The PaNOSC Jupyter workshop took place on October 5th at ICALEPCS2019 in New York City. Download the event's material from this link >> http://bit.ly/31Vo5wS The satellite meeting started with a brief introduction by Hans Fangohr – leader of WP4: Data Analysis Services – to the Jupyter Notebook* and the ecosystem of tools that are based on it, i.e. JupyterHub, JupyterLab, NBDIME, NBVAL, Binder. Status updates from Soleil, CERN, European Southern Observatory, J-PARC MLF, Max IV, ESS and the Brookhaven National Laboratory allowed different facilities and participants to show the current, planned or desired use of Jupyter at their facilities or elsewhere, presenting both their positive and negative experiences to help others in their planning. A two-hour tutorial gave an overview of the JupyterLab notebook interface to show how it can be used for more than just editing notebooks, and how to create a plugin that adds custom functionality to the interface. In addition, existing extensions that target the scientific ecosystem were shown, including support for exploring HDF5 files. The tutorial ended with an exploration of new features coming to JupyterLab, including real time collaboration. After an overview by RadiaSoft representative, Dr. Jonathan Edelen, on the possible uses of Jupyter for the simulation of particle accelerators, the workshop ended with a Q&A session. *Jupyter Notebook and associated tools from Project Jupyter (such as JupyterLab, JupyterHub, BinderHub, Binder, nbval, nbconvert, nbmerge) are becoming a key tool in data science, computational science and data analysis. They are increasingly used at research facilities. Users include support teams, facility scientists and users.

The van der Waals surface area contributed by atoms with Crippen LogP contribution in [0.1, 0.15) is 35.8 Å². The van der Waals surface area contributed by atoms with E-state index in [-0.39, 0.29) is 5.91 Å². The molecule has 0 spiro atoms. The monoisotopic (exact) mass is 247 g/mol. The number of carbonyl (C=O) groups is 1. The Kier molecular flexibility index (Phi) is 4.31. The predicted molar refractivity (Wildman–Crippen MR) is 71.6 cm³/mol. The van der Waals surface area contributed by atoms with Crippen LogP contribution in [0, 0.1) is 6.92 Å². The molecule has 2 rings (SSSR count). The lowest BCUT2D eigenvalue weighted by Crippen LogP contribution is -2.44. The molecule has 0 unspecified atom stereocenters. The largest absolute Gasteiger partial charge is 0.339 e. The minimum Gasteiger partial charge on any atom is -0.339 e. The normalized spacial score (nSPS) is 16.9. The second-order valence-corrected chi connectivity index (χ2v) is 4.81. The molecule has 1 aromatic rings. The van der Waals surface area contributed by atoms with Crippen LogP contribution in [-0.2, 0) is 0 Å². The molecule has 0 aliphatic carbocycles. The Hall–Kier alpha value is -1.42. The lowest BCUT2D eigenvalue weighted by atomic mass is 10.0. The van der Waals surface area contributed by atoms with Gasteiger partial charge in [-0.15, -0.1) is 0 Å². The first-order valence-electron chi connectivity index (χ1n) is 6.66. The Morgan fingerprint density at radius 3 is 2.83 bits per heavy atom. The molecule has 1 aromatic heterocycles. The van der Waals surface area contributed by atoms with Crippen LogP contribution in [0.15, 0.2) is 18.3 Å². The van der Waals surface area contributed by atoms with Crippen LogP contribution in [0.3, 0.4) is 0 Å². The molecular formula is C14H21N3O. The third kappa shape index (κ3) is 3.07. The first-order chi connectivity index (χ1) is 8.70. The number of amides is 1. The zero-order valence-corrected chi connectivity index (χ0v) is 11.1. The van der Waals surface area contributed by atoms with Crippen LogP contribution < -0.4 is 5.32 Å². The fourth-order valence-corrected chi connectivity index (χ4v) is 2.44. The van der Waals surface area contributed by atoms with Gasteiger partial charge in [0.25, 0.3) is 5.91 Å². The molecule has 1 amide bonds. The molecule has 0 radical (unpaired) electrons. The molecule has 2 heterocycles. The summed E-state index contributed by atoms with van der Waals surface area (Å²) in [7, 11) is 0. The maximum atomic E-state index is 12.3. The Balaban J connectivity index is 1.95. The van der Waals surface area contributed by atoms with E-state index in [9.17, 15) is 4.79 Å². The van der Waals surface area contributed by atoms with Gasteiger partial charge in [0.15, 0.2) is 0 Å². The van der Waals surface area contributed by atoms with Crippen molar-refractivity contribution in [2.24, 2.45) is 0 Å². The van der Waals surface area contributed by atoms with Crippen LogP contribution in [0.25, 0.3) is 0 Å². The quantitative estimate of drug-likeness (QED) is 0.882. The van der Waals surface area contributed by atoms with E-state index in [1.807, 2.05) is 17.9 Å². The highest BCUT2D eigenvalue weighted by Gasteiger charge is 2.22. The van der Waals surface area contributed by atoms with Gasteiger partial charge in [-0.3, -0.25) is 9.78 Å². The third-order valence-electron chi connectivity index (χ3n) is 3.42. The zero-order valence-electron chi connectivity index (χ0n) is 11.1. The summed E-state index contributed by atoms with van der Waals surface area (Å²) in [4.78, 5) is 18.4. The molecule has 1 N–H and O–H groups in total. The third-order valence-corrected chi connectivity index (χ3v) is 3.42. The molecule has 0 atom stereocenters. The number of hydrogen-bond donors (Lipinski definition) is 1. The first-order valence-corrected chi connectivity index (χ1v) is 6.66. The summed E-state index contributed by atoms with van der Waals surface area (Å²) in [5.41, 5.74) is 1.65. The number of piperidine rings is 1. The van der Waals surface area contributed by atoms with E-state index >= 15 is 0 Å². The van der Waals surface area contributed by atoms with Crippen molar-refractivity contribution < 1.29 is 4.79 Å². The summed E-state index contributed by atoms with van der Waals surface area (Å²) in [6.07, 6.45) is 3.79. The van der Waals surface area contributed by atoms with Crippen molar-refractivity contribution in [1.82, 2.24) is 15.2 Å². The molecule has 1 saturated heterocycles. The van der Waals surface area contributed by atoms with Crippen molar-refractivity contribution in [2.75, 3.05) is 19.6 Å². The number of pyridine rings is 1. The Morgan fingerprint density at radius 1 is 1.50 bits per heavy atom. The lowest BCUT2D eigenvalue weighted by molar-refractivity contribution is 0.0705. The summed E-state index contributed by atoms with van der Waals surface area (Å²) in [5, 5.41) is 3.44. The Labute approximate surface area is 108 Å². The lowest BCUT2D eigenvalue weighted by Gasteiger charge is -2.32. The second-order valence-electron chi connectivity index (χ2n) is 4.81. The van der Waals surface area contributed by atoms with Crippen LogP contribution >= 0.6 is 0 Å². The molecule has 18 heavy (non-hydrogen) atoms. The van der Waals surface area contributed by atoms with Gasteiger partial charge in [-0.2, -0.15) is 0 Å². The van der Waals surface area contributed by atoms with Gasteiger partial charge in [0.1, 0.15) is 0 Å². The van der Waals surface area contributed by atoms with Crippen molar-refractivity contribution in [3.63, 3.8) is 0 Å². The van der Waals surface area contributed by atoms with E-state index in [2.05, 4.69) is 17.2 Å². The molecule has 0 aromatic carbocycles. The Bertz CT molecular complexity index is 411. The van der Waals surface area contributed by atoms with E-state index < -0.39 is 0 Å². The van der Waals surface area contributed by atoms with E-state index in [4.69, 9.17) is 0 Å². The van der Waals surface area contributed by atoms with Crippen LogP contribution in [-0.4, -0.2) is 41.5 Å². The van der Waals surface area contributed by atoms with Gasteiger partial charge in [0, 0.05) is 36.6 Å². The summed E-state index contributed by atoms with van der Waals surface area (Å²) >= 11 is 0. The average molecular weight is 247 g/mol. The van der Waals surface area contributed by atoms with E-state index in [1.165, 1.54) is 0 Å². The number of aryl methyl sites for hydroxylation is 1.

EOSC, FAIR data, Data analysis, Jupyter, jupyter notebook, JupyterLab, synchrotron, neutrons